Third, recognize that almost all customers want a good price and they associate having a choice of companies as guaranteeing them the best price (regardless of whether it does or not). This is why Progressive's TV adds have been so successful. Progressive touts, "If you call Progressive for a quote, we will quote you three other companies too and tell you who has the best rate--even if it is not Progressive!" The choice of companies also explains why people are so drawn to buying insurance over the Web. They can get quotes from a bunch of companies and then choose the lowest rate. Independent agencies have had this ability for a century and yet when surveyed, less than half of independent agencies' own customers knew their agent represented multiple companies. Independent agencies have failed to capitalize on the one benefit so many customers desire. Do not wait any longer. Do it now!


Fourth, most consumers obviously do not know that differences exist between insurance companies other than price. While some do not care, and will never care, others will be grateful to find out. Let your customers know differences exist in claims practices and services. After-market auto parts is a great example.


Fifth, as difficult as it may be, teach your customers the importance of periodic coverage reviews. Accounts change with time, usually resulting in inadequate insurance. Think of all the stories you have experienced with customers forgetting to tell you about tractors, cars, jewelry, art, buildings, and building additions. Let your clients know the risk associated with not being adequately covered.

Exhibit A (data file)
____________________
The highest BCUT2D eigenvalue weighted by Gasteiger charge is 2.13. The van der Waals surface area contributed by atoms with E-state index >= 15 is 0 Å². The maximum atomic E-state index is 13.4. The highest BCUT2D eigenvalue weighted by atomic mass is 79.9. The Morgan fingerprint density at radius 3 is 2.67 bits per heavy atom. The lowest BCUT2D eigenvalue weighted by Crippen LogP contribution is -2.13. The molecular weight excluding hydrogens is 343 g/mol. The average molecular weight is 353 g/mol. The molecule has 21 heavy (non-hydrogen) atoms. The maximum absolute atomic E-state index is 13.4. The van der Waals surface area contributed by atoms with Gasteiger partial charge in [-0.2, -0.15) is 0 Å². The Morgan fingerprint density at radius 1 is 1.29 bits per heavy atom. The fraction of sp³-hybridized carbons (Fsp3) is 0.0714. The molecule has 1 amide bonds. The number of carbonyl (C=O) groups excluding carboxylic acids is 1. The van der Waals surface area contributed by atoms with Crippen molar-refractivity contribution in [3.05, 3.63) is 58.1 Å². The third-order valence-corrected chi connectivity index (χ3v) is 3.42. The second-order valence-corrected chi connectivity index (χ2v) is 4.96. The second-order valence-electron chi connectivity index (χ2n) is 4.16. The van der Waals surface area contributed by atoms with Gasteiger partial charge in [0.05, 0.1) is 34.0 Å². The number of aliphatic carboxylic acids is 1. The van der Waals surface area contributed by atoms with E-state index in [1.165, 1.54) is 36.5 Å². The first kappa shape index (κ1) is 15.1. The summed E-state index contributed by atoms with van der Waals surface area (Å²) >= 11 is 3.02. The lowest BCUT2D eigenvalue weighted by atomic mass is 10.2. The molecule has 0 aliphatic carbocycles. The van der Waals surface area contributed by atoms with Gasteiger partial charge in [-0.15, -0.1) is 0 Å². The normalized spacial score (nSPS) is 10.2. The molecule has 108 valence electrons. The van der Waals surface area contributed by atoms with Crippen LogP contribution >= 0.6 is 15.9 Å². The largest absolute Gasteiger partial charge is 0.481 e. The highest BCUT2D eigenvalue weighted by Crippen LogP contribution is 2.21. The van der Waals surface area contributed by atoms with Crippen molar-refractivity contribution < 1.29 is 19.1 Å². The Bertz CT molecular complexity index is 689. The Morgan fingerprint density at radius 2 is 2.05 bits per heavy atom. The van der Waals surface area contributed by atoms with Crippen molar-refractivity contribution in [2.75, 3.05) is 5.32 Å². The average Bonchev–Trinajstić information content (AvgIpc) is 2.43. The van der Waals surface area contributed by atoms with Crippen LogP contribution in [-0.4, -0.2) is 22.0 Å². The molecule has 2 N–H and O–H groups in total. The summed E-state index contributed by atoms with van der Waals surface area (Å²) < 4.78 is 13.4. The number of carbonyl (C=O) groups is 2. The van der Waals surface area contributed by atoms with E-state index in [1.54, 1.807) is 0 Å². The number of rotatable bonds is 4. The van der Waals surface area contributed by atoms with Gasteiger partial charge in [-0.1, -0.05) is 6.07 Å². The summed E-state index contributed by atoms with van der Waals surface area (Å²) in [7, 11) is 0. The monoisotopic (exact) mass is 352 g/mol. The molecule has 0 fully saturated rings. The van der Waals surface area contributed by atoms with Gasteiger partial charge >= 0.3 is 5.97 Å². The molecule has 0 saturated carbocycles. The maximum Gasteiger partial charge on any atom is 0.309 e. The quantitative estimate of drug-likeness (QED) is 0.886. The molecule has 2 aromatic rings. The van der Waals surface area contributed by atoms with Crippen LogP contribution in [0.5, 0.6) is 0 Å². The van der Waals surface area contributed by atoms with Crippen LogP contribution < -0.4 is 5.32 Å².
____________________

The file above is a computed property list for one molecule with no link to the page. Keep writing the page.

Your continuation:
Sixth, insurance is complex. I think 99%, rather than 21%, of consumers should be troubled about understanding what is/isn't covered in their policies. Many years ago I calculated that at least 30,000,000 combinations of homeowners endorsements existed using straight ISO forms. People that think they do not need assistance buying insurance either have had lousy agents in the past that did not provide adequate advice (think about whether your CSRs and producers fall into this trap) or they are truly overconfident.


For independent agencies, the keys are to not bother with customers that only want a low price. Next, service the other customers very well. Provide advice, educate them about the differences between companies, help them understand what coverages are important, and make sure they know you will quote them with multiple companies. Also, let them know you will even read the fine print for them so they do not have to do it and make sure they know you will do their shopping for them, saving them time and money!

NOTE: The information provided herein is intended for educational and informational purposes only and it represents only the views of the authors. It is not a recommendation that a particular course of action be followed. Burand & Associates, LLC and Chris Burand assume, and will have, no responsibility for liability or damage which may result from the use of any of this information.


None of the materials in this article should be construed as offering legal advice, and the specific advice of legal counsel is recommended before acting on any matter discussed in this article. Regulated individuals/entities should also ensure that they comply with all applicable laws, rules, and regulations.